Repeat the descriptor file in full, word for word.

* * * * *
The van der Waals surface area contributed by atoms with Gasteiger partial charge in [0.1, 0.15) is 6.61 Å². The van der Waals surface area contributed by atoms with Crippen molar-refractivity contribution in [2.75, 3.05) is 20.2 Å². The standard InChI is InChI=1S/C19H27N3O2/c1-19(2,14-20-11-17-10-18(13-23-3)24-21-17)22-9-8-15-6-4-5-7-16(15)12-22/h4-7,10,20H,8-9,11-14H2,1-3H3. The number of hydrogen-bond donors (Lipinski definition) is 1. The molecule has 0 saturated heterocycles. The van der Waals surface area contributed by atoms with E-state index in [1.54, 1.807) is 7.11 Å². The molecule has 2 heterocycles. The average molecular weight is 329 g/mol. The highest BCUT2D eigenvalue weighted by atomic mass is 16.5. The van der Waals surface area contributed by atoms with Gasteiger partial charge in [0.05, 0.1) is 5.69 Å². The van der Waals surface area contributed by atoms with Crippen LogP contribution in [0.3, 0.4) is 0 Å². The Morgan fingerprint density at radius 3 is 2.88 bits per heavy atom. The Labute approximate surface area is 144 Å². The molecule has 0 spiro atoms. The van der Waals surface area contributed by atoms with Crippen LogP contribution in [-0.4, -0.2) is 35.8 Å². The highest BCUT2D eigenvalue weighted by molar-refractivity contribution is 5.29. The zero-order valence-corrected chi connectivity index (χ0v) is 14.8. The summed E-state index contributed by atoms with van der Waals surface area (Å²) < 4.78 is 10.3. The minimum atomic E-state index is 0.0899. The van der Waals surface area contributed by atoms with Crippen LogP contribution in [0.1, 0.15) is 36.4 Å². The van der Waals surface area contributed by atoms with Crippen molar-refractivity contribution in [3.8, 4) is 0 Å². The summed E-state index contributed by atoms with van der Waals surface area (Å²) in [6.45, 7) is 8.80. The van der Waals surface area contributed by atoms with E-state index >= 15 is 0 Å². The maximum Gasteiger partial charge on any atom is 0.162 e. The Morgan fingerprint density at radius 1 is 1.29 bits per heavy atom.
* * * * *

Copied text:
The van der Waals surface area contributed by atoms with Gasteiger partial charge in [0.1, 0.15) is 6.61 Å². The van der Waals surface area contributed by atoms with Crippen molar-refractivity contribution in [2.75, 3.05) is 20.2 Å². The standard InChI is InChI=1S/C19H27N3O2/c1-19(2,14-20-11-17-10-18(13-23-3)24-21-17)22-9-8-15-6-4-5-7-16(15)12-22/h4-7,10,20H,8-9,11-14H2,1-3H3. The number of hydrogen-bond donors (Lipinski definition) is 1. The molecule has 0 saturated heterocycles. The van der Waals surface area contributed by atoms with E-state index in [1.54, 1.807) is 7.11 Å². The molecule has 2 heterocycles. The average molecular weight is 329 g/mol. The highest BCUT2D eigenvalue weighted by atomic mass is 16.5. The van der Waals surface area contributed by atoms with Gasteiger partial charge in [0.05, 0.1) is 5.69 Å². The van der Waals surface area contributed by atoms with Crippen LogP contribution in [0.3, 0.4) is 0 Å². The Morgan fingerprint density at radius 3 is 2.88 bits per heavy atom. The Labute approximate surface area is 144 Å². The molecule has 0 spiro atoms. The van der Waals surface area contributed by atoms with Crippen LogP contribution in [-0.4, -0.2) is 35.8 Å². The highest BCUT2D eigenvalue weighted by molar-refractivity contribution is 5.29. The zero-order valence-corrected chi connectivity index (χ0v) is 14.8. The summed E-state index contributed by atoms with van der Waals surface area (Å²) < 4.78 is 10.3. The minimum atomic E-state index is 0.0899. The van der Waals surface area contributed by atoms with Crippen LogP contribution in [0.1, 0.15) is 36.4 Å². The van der Waals surface area contributed by atoms with Crippen molar-refractivity contribution in [3.8, 4) is 0 Å². The summed E-state index contributed by atoms with van der Waals surface area (Å²) in [6.45, 7) is 8.80. The van der Waals surface area contributed by atoms with E-state index >= 15 is 0 Å². The maximum Gasteiger partial charge on any atom is 0.162 e. The Morgan fingerprint density at radius 1 is 1.29 bits per heavy atom.